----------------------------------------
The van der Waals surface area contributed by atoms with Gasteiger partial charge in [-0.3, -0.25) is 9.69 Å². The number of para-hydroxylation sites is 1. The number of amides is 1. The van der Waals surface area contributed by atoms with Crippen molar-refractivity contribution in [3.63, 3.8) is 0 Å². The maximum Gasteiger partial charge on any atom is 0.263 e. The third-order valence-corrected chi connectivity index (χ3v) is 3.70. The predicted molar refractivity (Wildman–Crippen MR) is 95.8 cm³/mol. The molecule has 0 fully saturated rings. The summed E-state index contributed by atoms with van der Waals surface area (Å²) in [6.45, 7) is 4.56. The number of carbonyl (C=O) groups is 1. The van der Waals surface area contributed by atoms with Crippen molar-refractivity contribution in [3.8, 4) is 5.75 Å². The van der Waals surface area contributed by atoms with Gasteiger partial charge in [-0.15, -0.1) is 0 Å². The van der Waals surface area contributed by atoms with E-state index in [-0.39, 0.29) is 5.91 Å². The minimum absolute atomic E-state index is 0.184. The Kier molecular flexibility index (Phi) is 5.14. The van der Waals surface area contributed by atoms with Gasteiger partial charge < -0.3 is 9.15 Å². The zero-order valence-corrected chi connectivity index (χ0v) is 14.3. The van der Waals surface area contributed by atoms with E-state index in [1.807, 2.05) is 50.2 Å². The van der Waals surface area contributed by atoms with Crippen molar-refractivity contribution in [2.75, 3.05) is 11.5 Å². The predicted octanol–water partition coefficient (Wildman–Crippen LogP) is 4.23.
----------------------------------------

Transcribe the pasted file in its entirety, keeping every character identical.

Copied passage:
The van der Waals surface area contributed by atoms with Gasteiger partial charge in [-0.3, -0.25) is 9.69 Å². The number of para-hydroxylation sites is 1. The number of amides is 1. The van der Waals surface area contributed by atoms with Crippen molar-refractivity contribution in [3.63, 3.8) is 0 Å². The maximum Gasteiger partial charge on any atom is 0.263 e. The third-order valence-corrected chi connectivity index (χ3v) is 3.70. The predicted molar refractivity (Wildman–Crippen MR) is 95.8 cm³/mol. The molecule has 0 fully saturated rings. The summed E-state index contributed by atoms with van der Waals surface area (Å²) in [6.45, 7) is 4.56. The number of carbonyl (C=O) groups is 1. The van der Waals surface area contributed by atoms with Crippen molar-refractivity contribution in [3.8, 4) is 5.75 Å². The van der Waals surface area contributed by atoms with Gasteiger partial charge in [-0.15, -0.1) is 0 Å². The van der Waals surface area contributed by atoms with E-state index in [-0.39, 0.29) is 5.91 Å². The minimum absolute atomic E-state index is 0.184. The Kier molecular flexibility index (Phi) is 5.14. The van der Waals surface area contributed by atoms with Gasteiger partial charge < -0.3 is 9.15 Å². The zero-order valence-corrected chi connectivity index (χ0v) is 14.3. The van der Waals surface area contributed by atoms with E-state index in [1.807, 2.05) is 50.2 Å². The van der Waals surface area contributed by atoms with Crippen molar-refractivity contribution in [2.75, 3.05) is 11.5 Å². The predicted octanol–water partition coefficient (Wildman–Crippen LogP) is 4.23.